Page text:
A Day in Stillwater

I recently had a photo assignment to take pictures in the style of a famous artist, and I chose Berenice Abbott. She took pictures of street scenes and architecture, so we spent a day in Stillwater, MN. Stillwater is one of the oldest cities in Minnesota, located on the St. Croix River. Here are some of the best photos from that day.

More of my favorite photos are at A Day in Stillwater: Part 2!



In the background, you can see the foundations for a new bridge.










Taylors Falls, Interstate State Park

Rocky River Landscape

A bridge in Taylors Falls

For us, Taylors Falls and Interstate State Park are interchangeable. But, to clarify, Taylors Falls is a town, located on the St. Croix River which makes up the Minnesota-Wisconsin Border. Interstate State Park is a park at Taylors Falls which is one of the closest places to us where you can really see geology, except for Red Wing or some parts of St. Paul.

Whereas in Red Wing you experience high bluffs of sandstone, (and you do see some sandstone cliffs in Taylors Falls too) the real highlight of Taylors Falls are the potholes. Not road potholes, mind you; these are tunnels bored into solid rock, where stones and even boulders carried by glacial meltwater smashed around in certain spots, swirling and breaking and polishing the surrounding rock walls. The visitors center has some excellent examples of the stones themselves that carved the potholes of all sizes.

I don’t have any photos that show these well on-hand, so I will direct you towards someone else who wrote about the geology of Taylors Falls: http://www.hutchk12.org/geo/mngeo/page42.html


I couldn’t quite figure out what this building was, but it had a nice view of the river.



A certain kind of pine tree becomes dominant in the forests around Taylors Falls. I don’t know what kind they are unfortunately, I like how they look though. They are different yet than the trees you will see up on the North Shore.

Michigan Lily

These Michigan Lilies were really eye-catching.

A wide area of the park is like a stone playground, popular with rock climbers and generally fun to explore and clamber around on. But, the park also has beautiful hiking trails.

Rock Wall

A loop can take you from these sandstone cliffs (you are actually climbing up to the top of a kind of bluff or steep, tall hill by taking staircases leading up the cliffs) over to the hard basalt rock and glacial potholes.

More Rock Wall

More of the sandstone cliffs, and my grandparents in the back, who took me with them there to hike. I took all of the (modern) pictures in this post that day.

As you hike you might see snails on the cliff faces, and plenty of small caves that might be host to all kinds of life.

Taylors Falls was a logging town. A sign, at the bottom of one of the tallest trees in the area, mentions that trees this size were common throughout these forests and fueled Minnesota’s growing economy. Logs would be floated down river from Taylors Falls and other towns further up, and sometimes, a jam would happen.

This striking image from 1886 shows one of the largest log jams ever, where countless logs were piled up and wedged between these cliffs.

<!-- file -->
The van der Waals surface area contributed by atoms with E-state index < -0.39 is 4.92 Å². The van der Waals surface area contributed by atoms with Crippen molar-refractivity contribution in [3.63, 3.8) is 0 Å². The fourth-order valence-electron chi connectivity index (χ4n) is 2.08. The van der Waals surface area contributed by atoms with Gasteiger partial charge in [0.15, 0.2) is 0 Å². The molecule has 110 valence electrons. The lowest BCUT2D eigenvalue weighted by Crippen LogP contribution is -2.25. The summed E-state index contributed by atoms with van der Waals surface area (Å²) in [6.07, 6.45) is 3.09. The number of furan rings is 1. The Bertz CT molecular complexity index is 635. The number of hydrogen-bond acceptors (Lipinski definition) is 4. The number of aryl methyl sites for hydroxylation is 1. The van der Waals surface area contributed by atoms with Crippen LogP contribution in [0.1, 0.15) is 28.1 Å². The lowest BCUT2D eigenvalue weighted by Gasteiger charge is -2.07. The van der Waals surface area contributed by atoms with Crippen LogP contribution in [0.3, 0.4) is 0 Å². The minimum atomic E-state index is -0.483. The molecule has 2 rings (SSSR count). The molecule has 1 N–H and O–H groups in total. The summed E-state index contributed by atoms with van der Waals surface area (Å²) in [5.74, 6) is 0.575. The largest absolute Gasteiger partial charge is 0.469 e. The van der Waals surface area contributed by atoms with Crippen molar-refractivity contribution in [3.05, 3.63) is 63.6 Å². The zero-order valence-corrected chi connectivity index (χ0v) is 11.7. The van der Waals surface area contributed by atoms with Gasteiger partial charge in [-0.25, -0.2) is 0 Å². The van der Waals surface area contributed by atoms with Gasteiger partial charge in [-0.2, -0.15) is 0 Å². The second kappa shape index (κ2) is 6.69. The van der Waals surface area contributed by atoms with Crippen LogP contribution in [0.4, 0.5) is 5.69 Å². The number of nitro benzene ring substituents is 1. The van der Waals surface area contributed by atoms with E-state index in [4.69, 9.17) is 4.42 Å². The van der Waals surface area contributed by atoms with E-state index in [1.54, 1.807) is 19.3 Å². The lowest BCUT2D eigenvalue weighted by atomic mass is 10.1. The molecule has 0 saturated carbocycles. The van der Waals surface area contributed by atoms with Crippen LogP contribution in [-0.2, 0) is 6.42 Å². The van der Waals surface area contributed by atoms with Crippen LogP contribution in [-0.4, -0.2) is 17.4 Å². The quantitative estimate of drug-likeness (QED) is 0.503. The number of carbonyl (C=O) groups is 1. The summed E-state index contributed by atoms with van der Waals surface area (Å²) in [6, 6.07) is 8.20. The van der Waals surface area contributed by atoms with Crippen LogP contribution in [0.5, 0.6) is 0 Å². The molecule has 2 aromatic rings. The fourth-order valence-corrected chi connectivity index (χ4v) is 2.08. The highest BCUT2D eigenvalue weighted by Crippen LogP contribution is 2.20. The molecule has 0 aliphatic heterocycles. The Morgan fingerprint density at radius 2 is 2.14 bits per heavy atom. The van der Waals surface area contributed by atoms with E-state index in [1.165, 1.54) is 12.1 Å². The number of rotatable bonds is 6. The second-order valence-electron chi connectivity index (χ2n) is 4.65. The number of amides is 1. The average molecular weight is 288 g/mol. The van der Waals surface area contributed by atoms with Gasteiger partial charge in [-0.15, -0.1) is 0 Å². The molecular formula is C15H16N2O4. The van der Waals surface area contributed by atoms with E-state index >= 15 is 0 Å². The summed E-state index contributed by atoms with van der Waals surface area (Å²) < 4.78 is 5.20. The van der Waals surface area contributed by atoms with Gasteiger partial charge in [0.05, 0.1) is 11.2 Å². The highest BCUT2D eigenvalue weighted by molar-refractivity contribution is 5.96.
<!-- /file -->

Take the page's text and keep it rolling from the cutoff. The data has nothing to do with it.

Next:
Edna Curry, a freelance writer who lives in Taylors Falls, put together a great article on this infamous log jam here: Greatest Logjam Ever!

Landscape from top

As you near the top of the bluff you have probably sensed that you have climbed a good deal, and that is confirmed by a view like this. It probably isn’t that impressive in a picture because it is so hard to capture the scale, but the countryside sprawls out before you and you can see the river curving away.

After you have feasted your eyes, it is time to go back down again. This part of the park seems more secluded and quiet. You have climbed down into a valley, between two very steep hills.



If you are lucky, and we were, you might see an elusive insect.

Walking Stick


We only noticed this Stick Insect because he was on a dark-colored part of the tree. If he was on a lighter part, he probably would have blended in perfectly. He would shake back and forth when perceiving danger, perhaps emulating a twig blowing in the breeze, but he had no need to be concerned. He relaxed and crawled around our hands for a bit before we put him back. Just be careful, they are very delicate.

We have always had good experiences at Interstate State Park, and this last time was no exception. It isn’t far from the cities, making it a reasonable day trip. For more information on the park, including a nice report on the current fall colors, go to the Minnesota DNR page for Interstate State Park.

Thanks for reading, and be sure to share your own stories about Taylors Falls and the surrounding area!

Up the river



St. Paul Irish Fair

Around this time of year, there is an Irish Fair held on Harriet Island in St. Paul. They have music and other festivities later on in the days, but we like to go in the mornings to look at the merchants. It is also always fun to go look at the Dogs of Ireland display. This is one of the few places that you can actually see a gigantic Irish Wolfhound in person, along with some other unique dogs. Here are a few pictures I took from the two days we went.

Shops and tents


Massive Tree


It is nice to wander around the grounds just as the shops are opening. There are good views of the St. Paul Skyline from the river, and some of the largest trees I have seen in Minnesota.

More people, and the skyline


This is one of the last photos I took on the first day we went. It was starting to get busier.

Skyline and fair from above

Fair Aerial


I took both of these the second day. There wasn’t much new to photograph at the fair itself, but we found a spot up a hill that provided an overview of the fair and a skyline view of St. Paul itself.

For more information on the Irish Fair, check out Irish Fair of Minnesota.